Though we are fortute to have a democracy in our country, its varied aberrations still make us a tion that keeps seeking the centrality of a functioning democracy regime. There are many experts in the field who have their independent opinions on the subject of democracy and who feel that our democratic system would have evolved in a better fashion if there been the right political-bureaucratic will to make the system a truly functioning one. And, then, there are questions like: After all, are we not a democracy still at work and why should expectations be so high when we are still a system at work? But then does it also not trigger the question as to whether a democratic system at work must also be seen to be working for those for whom the system is really meant – the people at large, and not just the affluent in the thriving community of politicians, bureaucrats and businessmen. Such reality vis-à-vis a system that calls itself democratic brings us to some larger issues. The most important one perhaps is: Whose democracy do we talk about? The great American statesman Abraham Lincoln says famously that democracy ought to be a system of governce and administration dedicated solely to the people because it is a system by the people and for the people. Otherwise, democracy is a mere fiction; its ideas are merely chimerical. What we see in India is that most of our political representatives are so intoxicated by pelf and power that they have no qualms at all in subjecting their people to a cruel game of deceit as long as they confidently continue to bask in the glory of power, and when they remember that an entity like the electorate even exists on earth is when elections knock at their doors and when they must win elections by hook or by crook, no matter what they have done to their constituencies and how.
The Democracy Hope
Secondly, the nexus that thrives among politicians and the apparently non-political unscrupulous lot both in the overground and the underground worlds deals the body blow of the yet another worst kind to the fledgling hope of a meaningful democratic system at some time in the future. Allegations of corruption are aplenty. Proofs exist of such crimility. But punishments are a rarity. This is the precise reason why people are losing their faith in the system. There is no doubt, nevertheless, that the judiciary, of the rest of the pillars of our democracy, has been remarkably pro-people in its attitude, but there is an element of sluggishness when cases are tried only to be prolonged due to a host of factors that seem to be intrinsic to the very system in place. And, as the dictum goes, justice delayed is justice denied. Given the ture of scams to have hit this tion – their magnitude, their plot, their intent, and the confidence with which these priests of corruption operate and roam around without any fear of punishment – it is anyone’s guess that the day may not be far when the powers-that-be would boast of their classic abilities of transforming a very hard-earned democracy into a classic ba republic. Or is that we have already mutated to such a republic even as many of our leaders are just short of declaring it to be so because they have other vested interests to fulfil as clandestinely as possible to further add to their coffers – all in the garb of them being ‘democrats’ again?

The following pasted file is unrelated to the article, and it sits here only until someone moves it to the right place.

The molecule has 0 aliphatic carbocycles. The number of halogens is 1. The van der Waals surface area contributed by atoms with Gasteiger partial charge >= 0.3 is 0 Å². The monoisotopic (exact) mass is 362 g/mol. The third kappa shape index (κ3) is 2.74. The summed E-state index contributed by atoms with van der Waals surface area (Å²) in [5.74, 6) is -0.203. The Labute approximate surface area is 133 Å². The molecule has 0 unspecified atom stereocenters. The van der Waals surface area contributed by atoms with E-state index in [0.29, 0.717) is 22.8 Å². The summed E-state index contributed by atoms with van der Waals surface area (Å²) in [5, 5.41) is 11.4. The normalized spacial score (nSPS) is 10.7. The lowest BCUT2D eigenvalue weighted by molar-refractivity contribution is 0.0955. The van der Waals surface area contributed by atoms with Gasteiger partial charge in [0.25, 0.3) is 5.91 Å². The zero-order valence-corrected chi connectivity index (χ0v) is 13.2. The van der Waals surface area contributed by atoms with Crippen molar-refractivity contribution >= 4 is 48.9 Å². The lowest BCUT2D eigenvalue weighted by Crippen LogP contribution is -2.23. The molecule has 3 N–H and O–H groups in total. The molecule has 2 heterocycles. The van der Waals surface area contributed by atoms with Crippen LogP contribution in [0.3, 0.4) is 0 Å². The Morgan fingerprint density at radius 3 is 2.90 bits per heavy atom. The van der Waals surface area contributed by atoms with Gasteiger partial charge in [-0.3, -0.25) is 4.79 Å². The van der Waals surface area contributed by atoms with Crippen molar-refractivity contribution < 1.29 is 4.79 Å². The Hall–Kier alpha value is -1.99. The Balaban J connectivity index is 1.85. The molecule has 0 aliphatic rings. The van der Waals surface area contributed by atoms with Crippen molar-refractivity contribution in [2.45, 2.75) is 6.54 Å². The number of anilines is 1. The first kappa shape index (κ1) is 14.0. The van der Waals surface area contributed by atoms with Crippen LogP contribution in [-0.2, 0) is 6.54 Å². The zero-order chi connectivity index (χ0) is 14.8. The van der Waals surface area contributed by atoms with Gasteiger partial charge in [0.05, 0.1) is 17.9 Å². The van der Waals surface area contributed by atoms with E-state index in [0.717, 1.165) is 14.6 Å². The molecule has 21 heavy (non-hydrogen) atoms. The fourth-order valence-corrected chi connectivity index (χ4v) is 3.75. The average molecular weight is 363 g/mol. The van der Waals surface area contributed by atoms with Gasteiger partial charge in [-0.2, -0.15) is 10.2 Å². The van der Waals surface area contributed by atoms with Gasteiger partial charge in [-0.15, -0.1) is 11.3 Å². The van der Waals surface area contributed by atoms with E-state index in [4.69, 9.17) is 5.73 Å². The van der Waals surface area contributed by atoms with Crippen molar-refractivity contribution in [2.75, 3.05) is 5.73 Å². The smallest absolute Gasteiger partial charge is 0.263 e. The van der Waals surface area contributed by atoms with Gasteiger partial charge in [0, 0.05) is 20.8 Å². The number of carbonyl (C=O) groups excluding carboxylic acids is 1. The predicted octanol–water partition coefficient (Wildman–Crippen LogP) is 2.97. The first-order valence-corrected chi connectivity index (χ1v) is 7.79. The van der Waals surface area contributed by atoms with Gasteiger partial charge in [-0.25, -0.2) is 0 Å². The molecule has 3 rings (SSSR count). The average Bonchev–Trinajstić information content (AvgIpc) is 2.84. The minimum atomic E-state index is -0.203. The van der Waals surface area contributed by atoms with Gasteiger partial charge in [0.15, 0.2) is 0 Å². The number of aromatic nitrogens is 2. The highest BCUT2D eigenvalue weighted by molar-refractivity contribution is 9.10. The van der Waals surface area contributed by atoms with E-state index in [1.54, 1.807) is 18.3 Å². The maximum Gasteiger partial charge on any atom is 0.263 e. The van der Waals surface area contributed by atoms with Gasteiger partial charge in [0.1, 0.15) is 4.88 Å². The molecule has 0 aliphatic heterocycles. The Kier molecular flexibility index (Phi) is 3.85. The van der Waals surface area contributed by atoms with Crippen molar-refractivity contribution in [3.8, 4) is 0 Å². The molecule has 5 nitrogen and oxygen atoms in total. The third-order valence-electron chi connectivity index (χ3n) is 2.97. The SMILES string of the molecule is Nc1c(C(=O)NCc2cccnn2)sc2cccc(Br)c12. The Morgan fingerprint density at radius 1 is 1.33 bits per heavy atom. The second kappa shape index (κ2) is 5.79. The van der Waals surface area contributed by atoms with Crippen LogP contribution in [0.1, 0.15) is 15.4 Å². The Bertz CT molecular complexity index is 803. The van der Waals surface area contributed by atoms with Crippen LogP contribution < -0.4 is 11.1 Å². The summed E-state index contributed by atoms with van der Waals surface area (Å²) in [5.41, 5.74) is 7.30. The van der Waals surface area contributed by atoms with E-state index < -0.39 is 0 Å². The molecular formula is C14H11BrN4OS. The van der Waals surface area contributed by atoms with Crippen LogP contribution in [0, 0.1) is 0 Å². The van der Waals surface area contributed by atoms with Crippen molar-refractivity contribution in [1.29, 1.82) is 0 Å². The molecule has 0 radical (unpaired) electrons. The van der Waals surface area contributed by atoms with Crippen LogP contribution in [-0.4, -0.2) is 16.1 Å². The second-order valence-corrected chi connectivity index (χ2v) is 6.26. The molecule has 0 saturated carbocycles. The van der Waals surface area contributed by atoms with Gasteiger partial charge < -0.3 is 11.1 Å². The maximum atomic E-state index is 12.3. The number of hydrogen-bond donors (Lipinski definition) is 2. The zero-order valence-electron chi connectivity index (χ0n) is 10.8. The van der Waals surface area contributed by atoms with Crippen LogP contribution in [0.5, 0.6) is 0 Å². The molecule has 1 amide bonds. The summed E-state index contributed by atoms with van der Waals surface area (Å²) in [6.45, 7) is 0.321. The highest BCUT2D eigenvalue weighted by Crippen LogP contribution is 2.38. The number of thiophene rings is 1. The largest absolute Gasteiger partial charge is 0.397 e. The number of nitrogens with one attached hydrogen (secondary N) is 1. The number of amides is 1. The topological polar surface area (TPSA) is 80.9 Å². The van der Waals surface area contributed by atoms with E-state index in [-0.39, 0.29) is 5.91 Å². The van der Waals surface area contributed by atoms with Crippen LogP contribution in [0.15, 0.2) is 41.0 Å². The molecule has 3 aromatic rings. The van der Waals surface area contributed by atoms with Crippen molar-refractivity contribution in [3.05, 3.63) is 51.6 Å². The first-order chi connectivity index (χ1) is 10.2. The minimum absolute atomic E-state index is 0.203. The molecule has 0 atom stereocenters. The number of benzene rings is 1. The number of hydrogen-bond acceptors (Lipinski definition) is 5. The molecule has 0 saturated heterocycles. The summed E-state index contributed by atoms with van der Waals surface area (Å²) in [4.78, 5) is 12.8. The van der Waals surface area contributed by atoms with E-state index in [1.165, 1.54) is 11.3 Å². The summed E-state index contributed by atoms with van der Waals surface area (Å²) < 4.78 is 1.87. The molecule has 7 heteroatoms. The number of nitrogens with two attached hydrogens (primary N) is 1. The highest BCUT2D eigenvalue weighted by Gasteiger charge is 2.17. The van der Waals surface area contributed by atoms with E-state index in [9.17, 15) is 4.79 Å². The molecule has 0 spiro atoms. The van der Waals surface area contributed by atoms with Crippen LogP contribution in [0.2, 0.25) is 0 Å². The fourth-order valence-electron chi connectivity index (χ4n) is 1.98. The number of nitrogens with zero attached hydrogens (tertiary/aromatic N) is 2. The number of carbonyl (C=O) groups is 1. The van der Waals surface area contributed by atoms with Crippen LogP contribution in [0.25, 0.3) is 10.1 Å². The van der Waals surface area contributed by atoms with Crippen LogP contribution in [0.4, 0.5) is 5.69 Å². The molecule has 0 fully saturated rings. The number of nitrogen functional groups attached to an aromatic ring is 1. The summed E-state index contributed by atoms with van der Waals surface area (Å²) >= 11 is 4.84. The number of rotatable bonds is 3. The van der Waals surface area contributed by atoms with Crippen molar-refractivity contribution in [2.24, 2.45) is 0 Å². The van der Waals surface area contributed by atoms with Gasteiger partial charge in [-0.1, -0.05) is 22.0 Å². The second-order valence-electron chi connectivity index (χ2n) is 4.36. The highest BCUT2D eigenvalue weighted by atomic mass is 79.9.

A system where ‘political correctness’ is the guiding principle cannot be a pro-people system. For instance, there is this form of ‘secularism’ in full display in which you ought to be a champion of the cause of a particular religious minority community at the cost of the betrayal of the largest religious majority to be a candidate fit to be hailed as ‘secular’. This is not even pseudo-secularism; this is secular fundamentalism. And nowadays, at the top of it all, we are witness to a raging debate on what constitutes secularism! It’s being conveniently forgotten that India is a secular country not even by choice because the fact of the matter is that secularism is ingrained in the Vedanta philosophy that forms the essence of Hinduism as a way of life. Instead, why is there not any meaningful debate on poverty – its real cause, its perpetuation and its possible solutions? Why not a debate on development politics? Why not a debate on knowledge society – its pros and cons, its possibility in this country? Why not a debate on disaster magement? All these are larger issues in the interest of a democracy that has been extremely hard-earned but that seems to have been hijacked by some with ulterior motives. This must be stopped sooner rather than late. And here comes the role of a smart civil society activism, some of whose contours are fortutely visible. Here lies a hope again, some reason to be optimistic.